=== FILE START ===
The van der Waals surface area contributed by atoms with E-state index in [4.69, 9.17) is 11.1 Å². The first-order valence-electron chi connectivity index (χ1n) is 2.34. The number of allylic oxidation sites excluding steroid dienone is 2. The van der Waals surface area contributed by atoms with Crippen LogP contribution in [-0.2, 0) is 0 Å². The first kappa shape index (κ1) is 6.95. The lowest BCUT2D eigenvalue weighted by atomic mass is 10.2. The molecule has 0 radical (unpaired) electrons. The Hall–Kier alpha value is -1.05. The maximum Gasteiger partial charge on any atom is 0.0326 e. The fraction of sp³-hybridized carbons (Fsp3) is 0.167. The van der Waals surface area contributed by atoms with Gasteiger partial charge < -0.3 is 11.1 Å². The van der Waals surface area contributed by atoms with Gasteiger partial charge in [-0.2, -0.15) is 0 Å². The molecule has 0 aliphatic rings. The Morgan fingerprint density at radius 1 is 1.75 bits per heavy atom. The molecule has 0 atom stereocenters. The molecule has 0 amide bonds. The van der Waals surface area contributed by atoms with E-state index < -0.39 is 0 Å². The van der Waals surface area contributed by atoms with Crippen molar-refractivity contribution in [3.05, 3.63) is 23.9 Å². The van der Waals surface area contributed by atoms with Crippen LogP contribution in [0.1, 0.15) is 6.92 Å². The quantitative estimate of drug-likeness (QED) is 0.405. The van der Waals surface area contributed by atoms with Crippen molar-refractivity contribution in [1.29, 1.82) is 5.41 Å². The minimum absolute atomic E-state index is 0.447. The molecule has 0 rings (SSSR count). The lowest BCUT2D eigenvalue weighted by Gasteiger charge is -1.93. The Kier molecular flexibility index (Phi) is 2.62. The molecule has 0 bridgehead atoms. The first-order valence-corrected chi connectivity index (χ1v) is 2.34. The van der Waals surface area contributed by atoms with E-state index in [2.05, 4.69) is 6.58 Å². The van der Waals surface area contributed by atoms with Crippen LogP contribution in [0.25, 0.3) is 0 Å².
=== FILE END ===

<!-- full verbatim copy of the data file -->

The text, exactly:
The van der Waals surface area contributed by atoms with E-state index in [4.69, 9.17) is 11.1 Å². The first-order valence-electron chi connectivity index (χ1n) is 2.34. The number of allylic oxidation sites excluding steroid dienone is 2. The van der Waals surface area contributed by atoms with Crippen LogP contribution in [-0.2, 0) is 0 Å². The first kappa shape index (κ1) is 6.95. The lowest BCUT2D eigenvalue weighted by atomic mass is 10.2. The molecule has 0 radical (unpaired) electrons. The Hall–Kier alpha value is -1.05. The maximum Gasteiger partial charge on any atom is 0.0326 e. The fraction of sp³-hybridized carbons (Fsp3) is 0.167. The van der Waals surface area contributed by atoms with Gasteiger partial charge < -0.3 is 11.1 Å². The van der Waals surface area contributed by atoms with Gasteiger partial charge in [-0.2, -0.15) is 0 Å². The molecule has 0 aliphatic rings. The Morgan fingerprint density at radius 1 is 1.75 bits per heavy atom. The molecule has 0 atom stereocenters. The molecule has 0 amide bonds. The van der Waals surface area contributed by atoms with E-state index < -0.39 is 0 Å². The van der Waals surface area contributed by atoms with Crippen molar-refractivity contribution in [3.05, 3.63) is 23.9 Å². The van der Waals surface area contributed by atoms with Crippen LogP contribution in [0.1, 0.15) is 6.92 Å². The quantitative estimate of drug-likeness (QED) is 0.405. The van der Waals surface area contributed by atoms with Crippen molar-refractivity contribution in [1.29, 1.82) is 5.41 Å². The minimum absolute atomic E-state index is 0.447. The molecule has 0 rings (SSSR count). The lowest BCUT2D eigenvalue weighted by Gasteiger charge is -1.93. The Kier molecular flexibility index (Phi) is 2.62. The molecule has 0 bridgehead atoms. The first-order valence-corrected chi connectivity index (χ1v) is 2.34. The van der Waals surface area contributed by atoms with E-state index in [2.05, 4.69) is 6.58 Å². The van der Waals surface area contributed by atoms with Crippen LogP contribution in [0.25, 0.3) is 0 Å².